19 Special Products and Product Markets authors' dialogue 20 AARON: Remember how we were going to handle component parts in the Restatement when we started? JIM: I sure do. We were simply going to state the obvious- that component parts are products, in their own right. And we followed through on our plan. The third sentence in Comment bto 19 says that "Component parts are products, whether sold or distributed separately or assembled with other component parts." And Comment b also says that raw materials are products, whether manufactured, processed, or simply gathered and sold in their natural state. But we didn't see any need for a separate section on the subject of component parts. AARON: Well, how did the subject get onto our radar screen to wind up in 5? I seem to recall that one of our advisers urged us to look into it. John Frank, a lawyer from Phoenix, I think. JIM: You're right, except John wasn't an adviser. He's a member of the A.L.I. Council, the governing body that screens and supervises all the Restatement work of the Institute. AARON: Whatever. I just remember that he was the one who told us it was a "hot" topic and we ought to look into it. At first, I don't think we understood what he was talking about. Of course if a defective component gets incorporated into a product, it makes the product defective, also. Who needs a special section to make that clear? But we went ahead and read some cases and realized that it was at least arguable that the manufacturer of a nondefective component should be liable when the component's inclusion in an integrated product makes the integrated product defective. That was the aspect that we hadn't understood earlier. JIM: Remember the Cronin decision in California, in Chapter One? (See p. 31, supra.) Defective bread racks in a bakery truck collapsed and harmed the plaintiff in a minor fender bender. Remember how the plaintiff joined General Motors, the manufacturer of the truck chassis, along with Olson, the company who assembled the bread truck? When we discussed Cronin in class, we couldn't figure any way, except searching for deep pockets, that GM could be liable for the failure of the bread racks. Maybe there was evidence that GM was actively involved in the truck assembly. AARON: But that wouldn't be enough under 5 unless GM's chassis somehow contributed to making the bread racks weaker. JIM: You're right. No wonder the plaintiff agreed to dismissing GM from the Cronin case prior to trial. companies about handling and processing engineering thermoplastics like PK" was sufficient involvement to attach strict liability when underground flexpipes began to leak causing loss of property); Davenport v. Cummins Alabama, Inc., 644 S.E.2d 503 (Ga. Ct. App. 2007) (engine builder not liable for defect in chipper as a matter oflaw).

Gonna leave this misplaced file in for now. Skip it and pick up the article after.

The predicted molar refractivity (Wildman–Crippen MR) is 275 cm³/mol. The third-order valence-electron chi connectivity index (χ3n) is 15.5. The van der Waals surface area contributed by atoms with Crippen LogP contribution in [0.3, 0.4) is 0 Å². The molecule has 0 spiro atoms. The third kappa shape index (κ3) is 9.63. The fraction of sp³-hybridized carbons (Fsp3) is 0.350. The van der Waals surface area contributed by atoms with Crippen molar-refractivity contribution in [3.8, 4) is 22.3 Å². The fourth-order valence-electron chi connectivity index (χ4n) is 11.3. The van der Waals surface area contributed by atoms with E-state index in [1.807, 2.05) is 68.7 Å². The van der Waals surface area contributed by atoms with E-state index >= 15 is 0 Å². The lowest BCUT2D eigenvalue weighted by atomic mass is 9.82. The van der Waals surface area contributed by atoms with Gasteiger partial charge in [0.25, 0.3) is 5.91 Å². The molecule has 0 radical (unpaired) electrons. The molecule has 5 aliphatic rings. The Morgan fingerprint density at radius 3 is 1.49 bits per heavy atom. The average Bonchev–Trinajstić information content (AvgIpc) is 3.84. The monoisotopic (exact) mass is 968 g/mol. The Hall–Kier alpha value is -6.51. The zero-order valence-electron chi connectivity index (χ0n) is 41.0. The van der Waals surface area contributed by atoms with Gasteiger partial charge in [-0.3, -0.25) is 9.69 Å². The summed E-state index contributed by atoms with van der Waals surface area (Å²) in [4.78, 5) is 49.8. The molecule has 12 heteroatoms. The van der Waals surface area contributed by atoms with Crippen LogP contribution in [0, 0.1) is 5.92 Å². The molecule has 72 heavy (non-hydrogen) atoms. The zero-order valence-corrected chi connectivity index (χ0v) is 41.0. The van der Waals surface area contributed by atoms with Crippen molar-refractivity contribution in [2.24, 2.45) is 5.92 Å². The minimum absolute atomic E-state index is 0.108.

20 Prescription Drugs and Medical Devices 547 For an article employing a "cheapest cost avoider" approach in determining the liability of component manufacturers, see David A. Fischer, Product Liability: A Commentary on the Liability of Suppliers of Component Parts and Raw Materials, 53 S.C. L. Rev (2002). An exploration of the duties of component part suppliers (especially in Texas) can be found in Victor E. Schwartz, et al., Getting the Sand Out of the Eyes of the Law: The Need for a Clear Rule for Sand Suppliers in Texas Mter Humble Sand & Gravel, Inc. v. Gomez, 37 St. Mary's L.J. 283 (2006). For an excellent review of the authority, see Edward M. Mansfield, Reflections on Current Limits on Component and Raw Material Supplier Liability and the Proposed Third Restatement, 84 Chi.-Kent L. Rev. 22 (1995). For a dissenting view, see Mark M. Hager, Don't Say I Didn't Warn You Even Though I Didn't: Why the Pro-Defendant Consensus on Warning Law Is Wrong, 61 Tenn. L. Rev (1994). B. PRESCRIPTION DRUGS AND MEDICAL DEVICES Liability for harm caused by prescription drugs and medical devices is generally predicated on the failure of the manufacturer to adequately warn the prescribing physician of risks associated with the use of the product. Manufacturers and other distributors are liable for manufacturing defects, but most cases involve failure to warn. Less often, though with increasing frequency, plaintiffs claim that the manufacturer should have warned them directly. Even less often, plaintiff's claim that a prescription drug was defectively designed. 1. Liability Based on Failure to Warn a. Warning the Health Care Provider Any analysis of liability for prescription drugs must begin with the following comment to 402A of the Restatement of Torts (Second). Restatement (Second) of Torts (1965) 402A. SPECIAL LIABILITY OF SELLER OF PRODUCT FOR PHYSICAL HARM TO UsER OR CoNSUMER COMMENT: k. Unavoidably unsafe products. There are some products which, in the present state of human knowledge, are quite incapable of being made safe for their intended and ordinary use. These are especially common in the field of drugs. An outstanding example is the vaccine for the Pasteur treatment of rabies, which not uncommonly leads to very serious and damaging consequences when it is injected. Since the disease itself invariably leads to a dreadful death, both the marketing and the use of the vaccine